Success of transplantation is not limited to initial receipt of a donor organ. Many kidney transplant recipients experience graft loss following initial transplantation and the benefits of expedited placement on the waiting list and retransplantation extend to this population. Factors associated with access to repeat transplantation may be unique given experience with the transplant process and prior viability as a candidate. We examined the incidence, risk factors, secular changes, and center-level variation of preemptive relisting or transplantation (PRLT) for kidney transplant recipients in the United States with graft failure (not due to death) using Scientific Registry of Transplant Recipients data from 2007 to 2018 (n = 39 557). Overall incidence of PRLT was 15% and rates of relisting declined over time. Significantly lower PRLT was evident among patients who were African American and Hispanic, males, older, obese, publicly insured, had lower educational attainment, were diabetic, had longer dialysis time prior to initial transplant, shorter graft survival, longer distance to transplant center, and resided in distressed communities. There was significant variation in PRLT by center, median = 13%, 10th percentile = 6%, 90th percentile = 24%. Cumulatively, results indicate that despite prior access to transplantation, incidence of PRLT is modest with pronounced clinical, social, and center-level sources of variation suggesting opportunities to improve preemptive care among patients with failing grafts.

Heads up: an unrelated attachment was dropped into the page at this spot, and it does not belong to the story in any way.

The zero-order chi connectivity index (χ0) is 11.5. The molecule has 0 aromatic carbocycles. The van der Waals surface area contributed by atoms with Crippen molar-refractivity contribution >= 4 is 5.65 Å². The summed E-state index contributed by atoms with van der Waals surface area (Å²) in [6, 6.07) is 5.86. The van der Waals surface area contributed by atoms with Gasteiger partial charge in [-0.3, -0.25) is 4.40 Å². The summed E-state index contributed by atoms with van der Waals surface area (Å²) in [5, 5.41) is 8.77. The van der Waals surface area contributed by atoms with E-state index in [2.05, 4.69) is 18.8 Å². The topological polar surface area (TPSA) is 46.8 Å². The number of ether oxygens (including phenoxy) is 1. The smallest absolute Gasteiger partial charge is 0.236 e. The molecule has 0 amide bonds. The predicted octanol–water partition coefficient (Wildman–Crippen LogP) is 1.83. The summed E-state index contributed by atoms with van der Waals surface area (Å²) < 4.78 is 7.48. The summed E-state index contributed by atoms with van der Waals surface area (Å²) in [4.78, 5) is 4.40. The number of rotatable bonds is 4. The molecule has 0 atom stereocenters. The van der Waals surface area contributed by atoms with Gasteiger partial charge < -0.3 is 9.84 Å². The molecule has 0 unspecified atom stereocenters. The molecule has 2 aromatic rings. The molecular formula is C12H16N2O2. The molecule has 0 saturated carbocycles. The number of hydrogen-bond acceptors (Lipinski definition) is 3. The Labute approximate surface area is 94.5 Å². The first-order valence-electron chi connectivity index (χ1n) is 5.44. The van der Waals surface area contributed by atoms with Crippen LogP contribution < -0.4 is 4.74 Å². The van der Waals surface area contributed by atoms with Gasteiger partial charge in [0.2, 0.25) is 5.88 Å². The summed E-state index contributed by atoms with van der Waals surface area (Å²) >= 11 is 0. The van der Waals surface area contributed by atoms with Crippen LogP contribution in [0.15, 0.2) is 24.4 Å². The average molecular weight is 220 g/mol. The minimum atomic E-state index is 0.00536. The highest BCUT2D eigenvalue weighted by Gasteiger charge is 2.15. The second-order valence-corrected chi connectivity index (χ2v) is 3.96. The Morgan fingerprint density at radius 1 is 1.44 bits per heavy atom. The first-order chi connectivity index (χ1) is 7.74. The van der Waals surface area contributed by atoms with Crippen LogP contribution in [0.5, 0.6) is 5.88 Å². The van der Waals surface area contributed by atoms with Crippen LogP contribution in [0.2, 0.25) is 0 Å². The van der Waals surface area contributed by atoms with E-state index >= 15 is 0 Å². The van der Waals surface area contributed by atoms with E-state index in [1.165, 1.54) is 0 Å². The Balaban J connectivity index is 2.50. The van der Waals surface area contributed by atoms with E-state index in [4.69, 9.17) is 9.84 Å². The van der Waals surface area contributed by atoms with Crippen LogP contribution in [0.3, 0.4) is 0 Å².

Keywords: clinical research/practice; epidemiology; ethnicity/race; gender; health services and outcomes research; kidney failure/injury; kidney transplantation/nephrology; retransplantation.
© 2019 The American Society of Transplantation and the American Society of Transplant Surgeons.